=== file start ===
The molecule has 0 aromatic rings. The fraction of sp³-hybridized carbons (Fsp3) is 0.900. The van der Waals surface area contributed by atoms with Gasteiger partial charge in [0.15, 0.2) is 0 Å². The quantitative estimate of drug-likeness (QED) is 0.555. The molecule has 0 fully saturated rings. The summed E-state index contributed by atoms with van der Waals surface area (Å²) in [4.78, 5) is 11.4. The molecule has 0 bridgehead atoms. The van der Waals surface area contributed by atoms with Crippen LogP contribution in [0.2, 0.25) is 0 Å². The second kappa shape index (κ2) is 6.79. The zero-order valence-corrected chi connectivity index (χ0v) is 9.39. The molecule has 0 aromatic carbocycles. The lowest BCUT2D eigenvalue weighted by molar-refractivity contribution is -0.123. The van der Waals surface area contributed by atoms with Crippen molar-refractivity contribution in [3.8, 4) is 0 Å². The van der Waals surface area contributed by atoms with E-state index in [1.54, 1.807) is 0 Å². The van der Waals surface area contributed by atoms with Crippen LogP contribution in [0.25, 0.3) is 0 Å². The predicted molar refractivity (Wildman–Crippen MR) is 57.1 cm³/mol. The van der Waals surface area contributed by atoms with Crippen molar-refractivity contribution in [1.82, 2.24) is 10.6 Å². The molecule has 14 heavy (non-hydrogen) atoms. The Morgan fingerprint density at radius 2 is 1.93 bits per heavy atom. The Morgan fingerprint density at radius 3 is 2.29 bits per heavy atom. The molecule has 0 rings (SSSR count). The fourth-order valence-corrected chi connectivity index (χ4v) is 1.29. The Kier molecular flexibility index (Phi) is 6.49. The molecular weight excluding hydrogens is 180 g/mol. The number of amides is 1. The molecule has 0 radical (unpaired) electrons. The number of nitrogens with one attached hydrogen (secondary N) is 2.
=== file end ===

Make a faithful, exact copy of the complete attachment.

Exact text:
The molecule has 0 aromatic rings. The fraction of sp³-hybridized carbons (Fsp3) is 0.900. The van der Waals surface area contributed by atoms with Gasteiger partial charge in [0.15, 0.2) is 0 Å². The quantitative estimate of drug-likeness (QED) is 0.555. The molecule has 0 fully saturated rings. The summed E-state index contributed by atoms with van der Waals surface area (Å²) in [4.78, 5) is 11.4. The molecule has 0 bridgehead atoms. The van der Waals surface area contributed by atoms with Crippen LogP contribution in [0.2, 0.25) is 0 Å². The second kappa shape index (κ2) is 6.79. The zero-order valence-corrected chi connectivity index (χ0v) is 9.39. The molecule has 0 aromatic carbocycles. The lowest BCUT2D eigenvalue weighted by molar-refractivity contribution is -0.123. The van der Waals surface area contributed by atoms with Crippen molar-refractivity contribution in [3.8, 4) is 0 Å². The van der Waals surface area contributed by atoms with E-state index in [1.54, 1.807) is 0 Å². The van der Waals surface area contributed by atoms with Crippen LogP contribution in [0.25, 0.3) is 0 Å². The predicted molar refractivity (Wildman–Crippen MR) is 57.1 cm³/mol. The van der Waals surface area contributed by atoms with Crippen molar-refractivity contribution in [1.82, 2.24) is 10.6 Å². The molecule has 14 heavy (non-hydrogen) atoms. The Morgan fingerprint density at radius 2 is 1.93 bits per heavy atom. The Morgan fingerprint density at radius 3 is 2.29 bits per heavy atom. The molecule has 0 rings (SSSR count). The fourth-order valence-corrected chi connectivity index (χ4v) is 1.29. The Kier molecular flexibility index (Phi) is 6.49. The molecular weight excluding hydrogens is 180 g/mol. The number of amides is 1. The molecule has 0 radical (unpaired) electrons. The number of nitrogens with one attached hydrogen (secondary N) is 2.